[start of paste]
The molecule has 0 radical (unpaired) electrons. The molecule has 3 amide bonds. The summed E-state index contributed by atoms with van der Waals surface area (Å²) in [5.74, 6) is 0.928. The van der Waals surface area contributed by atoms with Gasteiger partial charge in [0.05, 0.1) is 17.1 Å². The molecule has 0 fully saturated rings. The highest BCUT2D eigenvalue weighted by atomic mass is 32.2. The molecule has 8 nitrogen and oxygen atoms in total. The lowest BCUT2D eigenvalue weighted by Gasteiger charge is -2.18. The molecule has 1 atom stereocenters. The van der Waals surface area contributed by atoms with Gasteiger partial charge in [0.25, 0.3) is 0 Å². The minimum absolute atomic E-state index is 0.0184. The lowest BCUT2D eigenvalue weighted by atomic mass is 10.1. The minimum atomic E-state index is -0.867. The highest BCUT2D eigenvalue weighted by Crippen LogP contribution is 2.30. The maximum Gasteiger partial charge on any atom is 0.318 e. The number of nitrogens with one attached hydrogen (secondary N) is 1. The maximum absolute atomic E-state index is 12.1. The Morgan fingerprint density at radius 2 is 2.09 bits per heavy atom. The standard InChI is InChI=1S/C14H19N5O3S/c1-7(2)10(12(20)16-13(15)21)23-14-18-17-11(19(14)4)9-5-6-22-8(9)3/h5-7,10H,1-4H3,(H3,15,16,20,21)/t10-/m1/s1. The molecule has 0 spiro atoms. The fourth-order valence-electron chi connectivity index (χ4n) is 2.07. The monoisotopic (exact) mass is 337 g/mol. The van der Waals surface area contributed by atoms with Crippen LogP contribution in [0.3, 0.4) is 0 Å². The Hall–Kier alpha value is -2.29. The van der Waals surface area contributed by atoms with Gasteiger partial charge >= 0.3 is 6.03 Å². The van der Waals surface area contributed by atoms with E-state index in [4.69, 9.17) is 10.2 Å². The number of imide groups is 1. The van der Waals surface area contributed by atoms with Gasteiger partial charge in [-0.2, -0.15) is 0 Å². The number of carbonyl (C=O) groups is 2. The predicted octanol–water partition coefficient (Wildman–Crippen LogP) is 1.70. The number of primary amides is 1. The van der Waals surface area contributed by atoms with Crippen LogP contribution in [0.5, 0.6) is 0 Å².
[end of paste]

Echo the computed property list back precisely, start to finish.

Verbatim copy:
The molecule has 0 radical (unpaired) electrons. The molecule has 3 amide bonds. The summed E-state index contributed by atoms with van der Waals surface area (Å²) in [5.74, 6) is 0.928. The van der Waals surface area contributed by atoms with Gasteiger partial charge in [0.05, 0.1) is 17.1 Å². The molecule has 0 fully saturated rings. The highest BCUT2D eigenvalue weighted by atomic mass is 32.2. The molecule has 8 nitrogen and oxygen atoms in total. The lowest BCUT2D eigenvalue weighted by Gasteiger charge is -2.18. The molecule has 1 atom stereocenters. The van der Waals surface area contributed by atoms with Gasteiger partial charge in [0.25, 0.3) is 0 Å². The minimum absolute atomic E-state index is 0.0184. The lowest BCUT2D eigenvalue weighted by atomic mass is 10.1. The minimum atomic E-state index is -0.867. The highest BCUT2D eigenvalue weighted by Crippen LogP contribution is 2.30. The maximum Gasteiger partial charge on any atom is 0.318 e. The number of nitrogens with one attached hydrogen (secondary N) is 1. The maximum absolute atomic E-state index is 12.1. The Morgan fingerprint density at radius 2 is 2.09 bits per heavy atom. The standard InChI is InChI=1S/C14H19N5O3S/c1-7(2)10(12(20)16-13(15)21)23-14-18-17-11(19(14)4)9-5-6-22-8(9)3/h5-7,10H,1-4H3,(H3,15,16,20,21)/t10-/m1/s1. The molecule has 0 spiro atoms. The fourth-order valence-electron chi connectivity index (χ4n) is 2.07. The monoisotopic (exact) mass is 337 g/mol. The van der Waals surface area contributed by atoms with Crippen LogP contribution in [0.3, 0.4) is 0 Å². The Hall–Kier alpha value is -2.29. The van der Waals surface area contributed by atoms with Gasteiger partial charge >= 0.3 is 6.03 Å². The van der Waals surface area contributed by atoms with E-state index in [4.69, 9.17) is 10.2 Å². The number of imide groups is 1. The van der Waals surface area contributed by atoms with Gasteiger partial charge in [-0.2, -0.15) is 0 Å². The number of carbonyl (C=O) groups is 2. The predicted octanol–water partition coefficient (Wildman–Crippen LogP) is 1.70. The number of primary amides is 1. The van der Waals surface area contributed by atoms with Crippen LogP contribution in [0.5, 0.6) is 0 Å².